Not All States Reported Medicaid Managed Care Encounter Data as Required
WHY WE DID THIS STUDY
Approximately 70 percent of all Medicaid beneficiaries receive services through managed care. The high proportion of beneficiaries enrolled in managed care makes accurate "encounter data"-i.e., information about the services provided to Medicaid beneficiaries enrolled in managed care-essential for the oversight of Medicaid as well as prevention of fraud, waste, and abuse. State Medicaid programs are required to report encounter data to a national database, the Medicaid Statistical Information System (MSIS). However, previous OIG reviews have raised concerns about the completeness, timeliness, and accuracy of national Medicaid data. For example, in 2009 OIG found that the encounter data reported to MSIS were incomplete, and recommended that CMS enforce Federal requirements for reporting encounter data. Another 2009 OIG report found that over one and a half years elapsed between when States submitted MSIS files and when CMS accepted them.
HOW WE DID THIS STUDY
We examined the third-quarter fiscal year 2011 MSIS claims files for the 38 States that had the types of managed care programs for which encounter data must be reported to MSIS. For each State we reviewed, we determined whether encounter data was present in MSIS for all of the managed care entities with which the State had contracts. For each State with missing encounter data, we contacted State Medicaid officials to determine why these data were missing. Finally, we conducted interviews with CMS and contractor staff regarding oversight of States' reporting to MSIS.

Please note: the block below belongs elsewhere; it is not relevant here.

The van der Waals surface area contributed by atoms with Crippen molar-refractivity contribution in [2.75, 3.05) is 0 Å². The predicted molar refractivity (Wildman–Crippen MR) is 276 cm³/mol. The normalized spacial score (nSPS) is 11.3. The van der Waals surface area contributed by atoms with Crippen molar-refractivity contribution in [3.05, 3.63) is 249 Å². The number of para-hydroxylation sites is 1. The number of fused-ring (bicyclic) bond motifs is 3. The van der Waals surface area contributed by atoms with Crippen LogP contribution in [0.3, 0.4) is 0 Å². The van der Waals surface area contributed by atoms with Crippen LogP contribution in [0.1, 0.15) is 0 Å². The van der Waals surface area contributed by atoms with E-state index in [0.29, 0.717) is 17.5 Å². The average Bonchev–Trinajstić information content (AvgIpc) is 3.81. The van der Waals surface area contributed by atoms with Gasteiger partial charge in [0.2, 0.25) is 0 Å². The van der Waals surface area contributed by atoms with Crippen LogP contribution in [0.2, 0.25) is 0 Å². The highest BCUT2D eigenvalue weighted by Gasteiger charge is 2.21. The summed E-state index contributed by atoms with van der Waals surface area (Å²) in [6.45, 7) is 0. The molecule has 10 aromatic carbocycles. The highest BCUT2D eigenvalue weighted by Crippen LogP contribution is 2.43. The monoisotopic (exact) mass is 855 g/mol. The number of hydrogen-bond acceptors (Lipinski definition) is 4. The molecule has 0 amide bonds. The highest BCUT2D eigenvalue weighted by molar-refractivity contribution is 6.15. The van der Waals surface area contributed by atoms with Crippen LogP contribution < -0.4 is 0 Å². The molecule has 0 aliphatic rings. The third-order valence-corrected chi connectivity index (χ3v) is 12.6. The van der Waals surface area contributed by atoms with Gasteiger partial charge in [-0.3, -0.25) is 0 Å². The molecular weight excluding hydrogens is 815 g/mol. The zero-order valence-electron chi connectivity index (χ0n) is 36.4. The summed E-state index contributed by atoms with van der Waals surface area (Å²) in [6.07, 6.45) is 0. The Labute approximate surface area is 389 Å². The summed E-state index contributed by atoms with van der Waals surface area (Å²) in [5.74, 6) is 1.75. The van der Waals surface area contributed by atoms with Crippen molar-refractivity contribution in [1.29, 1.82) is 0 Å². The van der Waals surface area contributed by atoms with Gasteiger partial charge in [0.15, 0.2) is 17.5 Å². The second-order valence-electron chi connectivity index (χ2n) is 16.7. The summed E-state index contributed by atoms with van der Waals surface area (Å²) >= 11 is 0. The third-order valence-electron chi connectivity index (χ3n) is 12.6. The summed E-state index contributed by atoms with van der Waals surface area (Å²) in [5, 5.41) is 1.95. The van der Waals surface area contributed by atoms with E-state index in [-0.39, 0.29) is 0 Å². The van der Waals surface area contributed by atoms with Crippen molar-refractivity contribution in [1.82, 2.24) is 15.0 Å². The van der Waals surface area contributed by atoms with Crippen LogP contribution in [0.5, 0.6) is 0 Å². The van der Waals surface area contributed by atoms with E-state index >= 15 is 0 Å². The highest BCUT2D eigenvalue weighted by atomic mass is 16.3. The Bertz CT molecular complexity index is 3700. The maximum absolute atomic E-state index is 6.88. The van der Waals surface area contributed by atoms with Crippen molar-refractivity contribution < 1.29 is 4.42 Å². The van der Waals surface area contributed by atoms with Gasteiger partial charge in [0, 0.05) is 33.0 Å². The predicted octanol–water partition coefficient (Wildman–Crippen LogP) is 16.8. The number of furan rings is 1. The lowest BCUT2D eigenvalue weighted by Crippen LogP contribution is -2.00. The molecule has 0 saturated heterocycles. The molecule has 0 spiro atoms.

WHAT WE FOUND
States' reporting of encounter data to MSIS improved since our 2009 report, but some States are still not reporting data for all contracted managed care entities. In the 2009 report, OIG found that 15 States did not report encounter data to MSIS. In the current report, 8 of the 38 States we reviewed did not report encounter data from any managed care entities by the required deadline. An additional 11 States did not report encounter data for all managed care entities. Finally, because of issues with the data that seven States submitted, we could not assess whether those States reported encounter data for all of their managed care entities.
WHAT WE RECOMMEND
To ensure that all States comply with the requirement to submit encounter data, we recommend that CMS use its authority to withhold appropriate Federal funds from States that fail to submit encounter data to MSIS until those States report encounter data as required. We also recommend that CMS monitor encounter data to ensure they are reported for all managed care entities. CMS concurred with both recommendations.
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